Review: Youssou N’Dour’s Mastery of Multiple Styles and Languages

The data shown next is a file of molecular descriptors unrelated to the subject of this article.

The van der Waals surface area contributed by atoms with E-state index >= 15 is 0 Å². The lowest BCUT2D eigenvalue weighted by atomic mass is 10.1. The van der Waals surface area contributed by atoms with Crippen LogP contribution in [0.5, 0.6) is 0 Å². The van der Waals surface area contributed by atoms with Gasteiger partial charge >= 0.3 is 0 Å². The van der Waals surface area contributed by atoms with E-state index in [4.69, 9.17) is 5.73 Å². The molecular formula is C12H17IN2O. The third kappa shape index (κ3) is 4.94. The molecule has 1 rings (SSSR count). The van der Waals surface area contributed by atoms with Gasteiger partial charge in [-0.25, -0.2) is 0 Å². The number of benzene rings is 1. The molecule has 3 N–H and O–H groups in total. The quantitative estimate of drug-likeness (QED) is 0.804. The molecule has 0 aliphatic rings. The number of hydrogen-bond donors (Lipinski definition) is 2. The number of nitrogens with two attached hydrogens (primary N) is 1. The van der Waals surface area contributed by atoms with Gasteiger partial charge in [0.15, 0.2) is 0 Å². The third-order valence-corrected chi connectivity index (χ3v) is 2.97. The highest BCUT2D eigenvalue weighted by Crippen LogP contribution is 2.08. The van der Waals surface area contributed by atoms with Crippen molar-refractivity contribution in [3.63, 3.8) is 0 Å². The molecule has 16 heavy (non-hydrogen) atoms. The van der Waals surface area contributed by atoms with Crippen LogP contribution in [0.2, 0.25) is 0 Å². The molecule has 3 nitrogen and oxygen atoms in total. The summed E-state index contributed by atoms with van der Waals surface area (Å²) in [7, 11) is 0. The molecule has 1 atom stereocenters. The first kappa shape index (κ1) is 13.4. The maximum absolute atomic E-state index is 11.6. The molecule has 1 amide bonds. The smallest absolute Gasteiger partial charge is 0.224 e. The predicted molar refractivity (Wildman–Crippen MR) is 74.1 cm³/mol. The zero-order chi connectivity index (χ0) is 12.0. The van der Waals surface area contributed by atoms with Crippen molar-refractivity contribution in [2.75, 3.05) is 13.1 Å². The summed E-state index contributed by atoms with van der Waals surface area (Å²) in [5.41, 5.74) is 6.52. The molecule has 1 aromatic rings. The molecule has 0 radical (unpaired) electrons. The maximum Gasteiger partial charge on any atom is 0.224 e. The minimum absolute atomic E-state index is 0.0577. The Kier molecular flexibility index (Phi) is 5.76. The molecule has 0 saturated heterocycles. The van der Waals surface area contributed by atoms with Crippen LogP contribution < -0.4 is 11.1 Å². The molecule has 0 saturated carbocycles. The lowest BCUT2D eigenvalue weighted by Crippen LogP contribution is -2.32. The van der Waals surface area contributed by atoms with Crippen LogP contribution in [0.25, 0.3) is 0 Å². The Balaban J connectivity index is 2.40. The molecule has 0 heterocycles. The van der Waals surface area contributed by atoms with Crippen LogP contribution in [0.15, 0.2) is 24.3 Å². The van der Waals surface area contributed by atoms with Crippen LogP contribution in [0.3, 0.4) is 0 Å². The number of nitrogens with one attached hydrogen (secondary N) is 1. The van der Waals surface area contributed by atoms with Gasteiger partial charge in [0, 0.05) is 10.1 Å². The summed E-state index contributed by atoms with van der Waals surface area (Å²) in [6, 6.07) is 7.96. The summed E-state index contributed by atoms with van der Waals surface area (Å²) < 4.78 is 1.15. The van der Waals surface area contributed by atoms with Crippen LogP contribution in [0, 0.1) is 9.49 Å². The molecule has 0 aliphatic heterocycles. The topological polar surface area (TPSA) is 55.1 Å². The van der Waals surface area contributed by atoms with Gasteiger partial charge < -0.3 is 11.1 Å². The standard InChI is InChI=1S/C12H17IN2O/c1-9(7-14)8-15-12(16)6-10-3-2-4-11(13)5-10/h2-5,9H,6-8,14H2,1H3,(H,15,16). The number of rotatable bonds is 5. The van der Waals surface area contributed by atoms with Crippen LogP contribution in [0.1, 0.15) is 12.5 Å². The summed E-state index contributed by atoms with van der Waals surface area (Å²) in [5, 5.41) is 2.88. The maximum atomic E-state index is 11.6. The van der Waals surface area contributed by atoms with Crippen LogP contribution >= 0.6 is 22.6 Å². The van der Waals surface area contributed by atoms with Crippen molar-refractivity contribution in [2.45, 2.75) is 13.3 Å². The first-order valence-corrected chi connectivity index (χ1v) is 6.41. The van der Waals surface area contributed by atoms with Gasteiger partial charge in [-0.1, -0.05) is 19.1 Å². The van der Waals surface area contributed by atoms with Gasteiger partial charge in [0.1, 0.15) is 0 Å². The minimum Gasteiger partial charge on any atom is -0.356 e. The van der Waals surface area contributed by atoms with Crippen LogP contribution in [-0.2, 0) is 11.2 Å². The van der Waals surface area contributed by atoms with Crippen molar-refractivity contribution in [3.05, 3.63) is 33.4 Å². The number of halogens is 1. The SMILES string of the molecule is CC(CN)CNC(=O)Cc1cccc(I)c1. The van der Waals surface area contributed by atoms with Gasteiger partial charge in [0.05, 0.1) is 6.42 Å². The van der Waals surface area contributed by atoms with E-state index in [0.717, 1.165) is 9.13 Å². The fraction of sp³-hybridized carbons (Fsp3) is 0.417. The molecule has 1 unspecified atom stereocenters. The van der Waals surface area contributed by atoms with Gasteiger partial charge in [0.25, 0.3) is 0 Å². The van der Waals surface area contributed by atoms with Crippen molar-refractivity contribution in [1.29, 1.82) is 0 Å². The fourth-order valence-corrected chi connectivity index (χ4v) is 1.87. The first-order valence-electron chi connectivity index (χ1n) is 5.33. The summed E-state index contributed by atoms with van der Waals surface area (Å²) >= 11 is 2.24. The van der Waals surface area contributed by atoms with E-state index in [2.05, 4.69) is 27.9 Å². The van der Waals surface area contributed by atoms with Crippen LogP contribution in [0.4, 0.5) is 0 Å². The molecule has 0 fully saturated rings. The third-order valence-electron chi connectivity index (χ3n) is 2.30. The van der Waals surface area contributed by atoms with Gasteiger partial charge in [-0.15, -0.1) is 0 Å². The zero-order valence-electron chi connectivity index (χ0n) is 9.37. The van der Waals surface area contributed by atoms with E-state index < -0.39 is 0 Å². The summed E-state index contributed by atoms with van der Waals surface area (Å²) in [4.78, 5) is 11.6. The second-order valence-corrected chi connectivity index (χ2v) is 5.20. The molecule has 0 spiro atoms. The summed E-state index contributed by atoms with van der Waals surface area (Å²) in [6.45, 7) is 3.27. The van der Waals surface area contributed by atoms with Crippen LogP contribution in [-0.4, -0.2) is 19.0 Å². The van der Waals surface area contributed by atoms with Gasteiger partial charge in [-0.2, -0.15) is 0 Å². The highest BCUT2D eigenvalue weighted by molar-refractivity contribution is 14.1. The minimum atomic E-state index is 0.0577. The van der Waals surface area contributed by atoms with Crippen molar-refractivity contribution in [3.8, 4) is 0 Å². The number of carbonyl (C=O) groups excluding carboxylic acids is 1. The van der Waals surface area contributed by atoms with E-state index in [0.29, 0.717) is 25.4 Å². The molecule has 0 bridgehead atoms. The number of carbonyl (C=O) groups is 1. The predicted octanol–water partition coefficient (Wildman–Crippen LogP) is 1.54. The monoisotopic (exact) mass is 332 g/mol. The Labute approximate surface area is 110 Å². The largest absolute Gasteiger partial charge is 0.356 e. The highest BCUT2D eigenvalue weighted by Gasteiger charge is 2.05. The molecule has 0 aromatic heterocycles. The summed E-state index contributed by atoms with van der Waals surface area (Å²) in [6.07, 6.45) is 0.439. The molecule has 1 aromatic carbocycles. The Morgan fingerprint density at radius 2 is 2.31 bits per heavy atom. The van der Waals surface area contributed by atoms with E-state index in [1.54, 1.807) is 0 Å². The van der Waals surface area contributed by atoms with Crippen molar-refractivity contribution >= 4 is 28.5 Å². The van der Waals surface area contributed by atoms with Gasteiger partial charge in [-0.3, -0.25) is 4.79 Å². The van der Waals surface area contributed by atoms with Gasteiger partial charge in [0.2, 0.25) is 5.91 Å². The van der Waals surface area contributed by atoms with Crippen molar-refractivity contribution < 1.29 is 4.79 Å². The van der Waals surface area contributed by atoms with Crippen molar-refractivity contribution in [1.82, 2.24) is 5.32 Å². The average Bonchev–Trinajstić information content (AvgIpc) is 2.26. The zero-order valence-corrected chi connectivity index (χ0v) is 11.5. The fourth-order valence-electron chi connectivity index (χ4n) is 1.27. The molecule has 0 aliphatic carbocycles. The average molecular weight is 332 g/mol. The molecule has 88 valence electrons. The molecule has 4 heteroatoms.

Aside from his sublime voice and onstage charisma, Senegal’s premier star has always been a musical innovator, fusing tradition and modernity. His early records mixed Cuban pop with Senegal’s mbalax heritage, while his rise to global superstar saw him weave together Africa and western pop – 1994’s hit Seven Seconds, with Neneh Cherry, remains an enduring cross-cultural gem. History, his first album in four years, has recast some old favourites, used material from the late Nigerian percussionist Babatunde Olatunji, and offered a tribute to another fallen comrade, Habib Faye, which opens the set with a supple inviting groove. Two old numbers are reworked with young stars aboard. N’Dour recasts Birima, a tribute to Africa, with Sweden’s Seinabo Sey, and Hello, with Congolese singer Mohombi, as arena-sized crowd pleasers – the latter is already a breakout global hit. A brace from 1989’s Set, an abiding favourite back home, evoke N’Dour’s mbalax roots, with Salimata blessed by slinky saxophone. N’Dour sings with accustomed majesty throughout; sometimes commanding, sometimes anguished, an always urgent force of nature.SOURCE:  THE GUARDIAN

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